Needs Based Assessment of Trauma Systems 2, is it ready for primetime? A natural experiment testing its reliability

Georgia Research Institute for Trauma Study Group

Research output: Contribution to journalArticlepeer-review

Abstract

INTRODUCTION: Needs Based Assessment of Trauma Systems 2 (NBATS-2) attempts to predict the impact on patient volume and travel time for patients when a new trauma center (TC) is added to the system. The purpose of this study was to examine NBATS-2 predictive accuracy regarding expected volume and travel times of trauma patients at a newly designated TC and nearby legacy TCs when compared with actual data. METHODS: Needs Based Assessment of Trauma Systems predictive model for volume of trauma patients at the new TC was run based on 25th, 50th, and 75th percentiles of both state and National Trauma Data Bank (NTDB) patients per 100 TC beds. This was compared with the actual number of trauma patients from the State Discharge Data set before (2011–2012) and after (2016–2017) designation of the TC. Analysis was then augmented using the geographic information system (ArcGIS) spatial modeling to characterize median travel times for actual trauma patients, before and after designation of the TC. RESULTS: Both state and NTDB 25th, 50th, and 75th percentiles resulted in significant overestimation of volume at the new TC in 2016. After another year of TC maturation (2017), overestimation decreased but was still present. The 25th percentile from state and NTDB data sets provided the most accurate predictions. For the legacy TCs, the model switched from under to overestimation as the state and NTDB percentiles increased. The geographic information system accurately showed patients traveling <40 minutes to a TC nearly doubled. CONCLUSION: Needs Based Assessment of Trauma Systems 2 provides an excellent template for state strategic planning; however, it overestimates new TC volume and under/overestimates volumes for legacy TCs depending on the state and NTDB percentiles used. This study shows that population density of the county in which the new or legacy TC is located should be considered when choosing the appropriate state or NTDB percentile. The geographic information system appropriately showed a decrease in trauma patient travel times after TC designation. (J Trauma Acute Care Surg. 2021;91: 489–495.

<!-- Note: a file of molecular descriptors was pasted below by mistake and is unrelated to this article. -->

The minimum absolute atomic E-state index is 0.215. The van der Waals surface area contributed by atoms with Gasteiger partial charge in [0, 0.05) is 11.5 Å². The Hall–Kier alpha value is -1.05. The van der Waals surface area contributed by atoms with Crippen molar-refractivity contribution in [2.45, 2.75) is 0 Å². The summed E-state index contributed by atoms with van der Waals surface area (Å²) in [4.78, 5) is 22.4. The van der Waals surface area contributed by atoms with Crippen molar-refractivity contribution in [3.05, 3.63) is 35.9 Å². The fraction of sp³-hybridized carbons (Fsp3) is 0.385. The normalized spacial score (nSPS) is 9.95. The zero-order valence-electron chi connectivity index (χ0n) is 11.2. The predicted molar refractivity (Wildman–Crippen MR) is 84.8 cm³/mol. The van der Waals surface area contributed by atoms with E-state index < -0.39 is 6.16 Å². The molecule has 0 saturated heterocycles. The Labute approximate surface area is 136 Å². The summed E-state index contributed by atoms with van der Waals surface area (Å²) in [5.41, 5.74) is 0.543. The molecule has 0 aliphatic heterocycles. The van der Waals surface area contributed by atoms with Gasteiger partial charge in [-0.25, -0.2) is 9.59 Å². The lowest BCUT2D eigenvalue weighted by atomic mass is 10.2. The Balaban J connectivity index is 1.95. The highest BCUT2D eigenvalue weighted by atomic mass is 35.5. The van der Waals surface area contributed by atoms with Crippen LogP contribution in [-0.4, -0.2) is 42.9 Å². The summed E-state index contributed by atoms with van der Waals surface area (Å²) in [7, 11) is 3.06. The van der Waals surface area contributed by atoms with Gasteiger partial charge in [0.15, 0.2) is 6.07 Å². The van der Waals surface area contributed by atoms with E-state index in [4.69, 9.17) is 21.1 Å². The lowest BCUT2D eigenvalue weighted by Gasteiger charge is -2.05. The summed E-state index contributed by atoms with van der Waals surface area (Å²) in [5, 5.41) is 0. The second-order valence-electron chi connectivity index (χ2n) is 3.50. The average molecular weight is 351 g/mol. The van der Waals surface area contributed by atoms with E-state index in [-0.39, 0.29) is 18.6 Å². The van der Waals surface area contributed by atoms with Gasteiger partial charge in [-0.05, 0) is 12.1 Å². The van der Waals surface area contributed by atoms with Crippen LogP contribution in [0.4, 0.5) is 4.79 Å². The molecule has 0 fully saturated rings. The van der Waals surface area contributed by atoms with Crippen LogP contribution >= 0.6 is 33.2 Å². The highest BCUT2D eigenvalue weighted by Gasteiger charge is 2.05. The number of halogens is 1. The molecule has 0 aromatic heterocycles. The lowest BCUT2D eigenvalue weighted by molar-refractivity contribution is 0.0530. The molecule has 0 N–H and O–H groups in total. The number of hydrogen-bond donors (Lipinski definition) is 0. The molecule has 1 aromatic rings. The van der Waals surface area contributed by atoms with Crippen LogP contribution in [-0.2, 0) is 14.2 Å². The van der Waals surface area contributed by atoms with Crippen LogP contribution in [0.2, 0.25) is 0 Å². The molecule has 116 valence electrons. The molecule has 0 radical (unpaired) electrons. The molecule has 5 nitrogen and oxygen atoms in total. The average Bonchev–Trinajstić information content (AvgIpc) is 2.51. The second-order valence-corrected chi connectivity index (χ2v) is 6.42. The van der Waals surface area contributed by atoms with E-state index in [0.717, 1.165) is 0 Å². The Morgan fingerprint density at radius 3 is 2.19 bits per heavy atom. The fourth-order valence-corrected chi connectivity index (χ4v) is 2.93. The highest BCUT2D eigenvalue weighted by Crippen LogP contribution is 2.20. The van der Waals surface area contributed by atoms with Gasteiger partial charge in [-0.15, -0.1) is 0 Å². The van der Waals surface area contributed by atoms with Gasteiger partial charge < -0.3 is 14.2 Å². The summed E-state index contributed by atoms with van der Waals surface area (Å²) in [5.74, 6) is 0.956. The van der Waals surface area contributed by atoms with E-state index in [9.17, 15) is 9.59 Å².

Original languageEnglish (US)
Pages (from-to)489-495
Number of pages7
JournalJournal of Trauma and Acute Care Surgery
Volume91
Issue number3
DOIs
StatePublished - 2021
Externally publishedYes

Keywords

  • Geographic modeling
  • NBATS
  • Trauma center
  • Trauma systems

ASJC Scopus subject areas

  • Surgery
  • Critical Care and Intensive Care Medicine

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